The measurement process reminded us of a one-fingered typist. The audio feedback does indeed sound like a clacking key and the end-of-line bell rings like a manual typewriter. When you finish the chart, it dings twice.
When we finished our readings, the program built our profile and we took a look at it using ColorSync Utility. Unfortunately, the plot of the profile looked like a box that had been air freighted by a company that had thrown the box across the country rather than fly it.
We tried a second reading of the chart without the guide and did even worse.
So we tried a third, this time using the guide again and taking our time. We even went back over a few questionable patches, patches that didn't look like a good match on screen. You can easily switch between the pure colors and the measurements by using the 1 and 3 keys on the keyboard.
By then we had the room lights on. But that created another problem. It wasn't that the room light affected the reading itself. The spectrophotometer shades the area so only its light is used to take the reading. It was more that some light (like incandescent or warm fluorescents) can filter some patches (like light yellow) so you aren't sure you're aligned properly over them.
The application puts the profile in the place your system looks for it, so your application can get its hands on it when you need it. You do have a few options (whether to share it with other users and to rename it, for example).
In our case, to use the profile we opened Photoshop CS3 and applied the profile in the Print dialog box by telling Photoshop to manage color and selecting the printer profile we had just created.
We printed the same image using two Datacolor profiles, a ColorMunki profile we had made for the same paper and then we made an unprofiled print that let the printer manage the color. ColorMunki made the best print, followed by the unmanaged print. The two Datacolor profiles were so off the mark they really couldn't be considered prints.
And, in fact, looking at the profile plots, we had to wonder how the spectrocolorimeter could have been seeing the same test chart. While the general shape was similar, each chart had extreme deformations on different sides of the 3D image. Wow.
Something was wrong.
To find out exactly what was wrong, we started from scratch with a different paper.
We printed the 225-patch color chart on Epson Photo Paper, waited half an hour and then scanned the patches.
Again the profile the program created had strange spikes and indentations in the plot. Still we tried a print.
The color just wasn't right. The print had a greenish cast and smooth gray gradations were posterized.
Before reading the first chart in a session, the program calibrates the spectrocolorimeter. You're prompted to put it in its cradle, which has a while tile embedded in it. And with a press of the Return key or a click of the spectrocolorimeter's nose, a reading is taken. That's all it takes.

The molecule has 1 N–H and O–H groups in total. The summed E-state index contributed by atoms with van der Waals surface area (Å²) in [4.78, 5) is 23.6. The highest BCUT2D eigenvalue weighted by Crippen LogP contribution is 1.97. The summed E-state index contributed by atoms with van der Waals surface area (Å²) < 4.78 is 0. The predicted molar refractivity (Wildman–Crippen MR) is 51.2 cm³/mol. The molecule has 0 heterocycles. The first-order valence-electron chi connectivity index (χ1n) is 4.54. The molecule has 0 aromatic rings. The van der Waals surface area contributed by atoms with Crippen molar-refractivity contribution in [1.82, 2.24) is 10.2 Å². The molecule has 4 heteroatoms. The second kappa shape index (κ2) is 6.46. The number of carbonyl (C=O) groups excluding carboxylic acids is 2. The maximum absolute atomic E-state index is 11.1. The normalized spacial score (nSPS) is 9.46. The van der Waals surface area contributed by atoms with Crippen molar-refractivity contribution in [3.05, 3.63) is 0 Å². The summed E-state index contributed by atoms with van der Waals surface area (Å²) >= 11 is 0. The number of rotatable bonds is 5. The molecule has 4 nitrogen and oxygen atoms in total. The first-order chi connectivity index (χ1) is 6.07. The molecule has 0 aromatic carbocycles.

Every now and then you have to clean the white tile or your results will be skewed. Datacolor recommends using a "lens cloth or a paper towel. Avoid using rags or other non-lens cloth, as it may contain optical brightners, which could effect white tile measurements. Mild cleaning solvents such as Windex or Isopropyl Alcohol can be used as needed."
In fact, the company recommends cleaning both the tile and the tip of the spectrocolorimeter when your white values show as bright cyan.
Looking at our measured values compared to the original values on the color charts, we had noticed a blue tinge. Was our white tile dirty?
We had never cleaned it because, well, it was new. But looking at the tile, there was a bit of dirt on it, probably from ink picked up by the nose. So after we moistened a lens cloth and wiped it clean, we ran the cloth around the edge of the spectrocolorimeter's tip, too, to remove any ink picked up from the printed charts.
With a clean spectrocolorimeter, we measured our Epson chart again. We used the guide to help with the top/bottom alignment of the spectrocolorimeter tip and took our time.
This time we got a chart without all the punctures and distortions. There was a large dent, however. We had never seen anything like that with our ColorMunki profiles, so we suspected we had not gotten to the bottom of the problem.
The only way to tell was to print a photo.
No, still no sale. The print was, like the first Datacolor-profiled one, too green and showing a posterization between graduated tones. Printing with a profile designed for a Canon photo paper (and hence not quite right for our Epson sheet), they were quite smooth.
To eliminate the spectrocolorimeter itself, we swapped it out, using an older one (shipped with PrintFIX Pro, which uses an amber lamp instead of the red one in the current device). Again we had strange spikes in our profile and the print looked green with posterized gray tones.
It wasn't the spectrocolorimeter.
Rather than admit defeat, we called in the cavalry. Datacolor Global Product Technology manager C. David Tobie came to the rescue when we sent him the XML file of our measured readings (tucked away in the preferences folder of our home directory).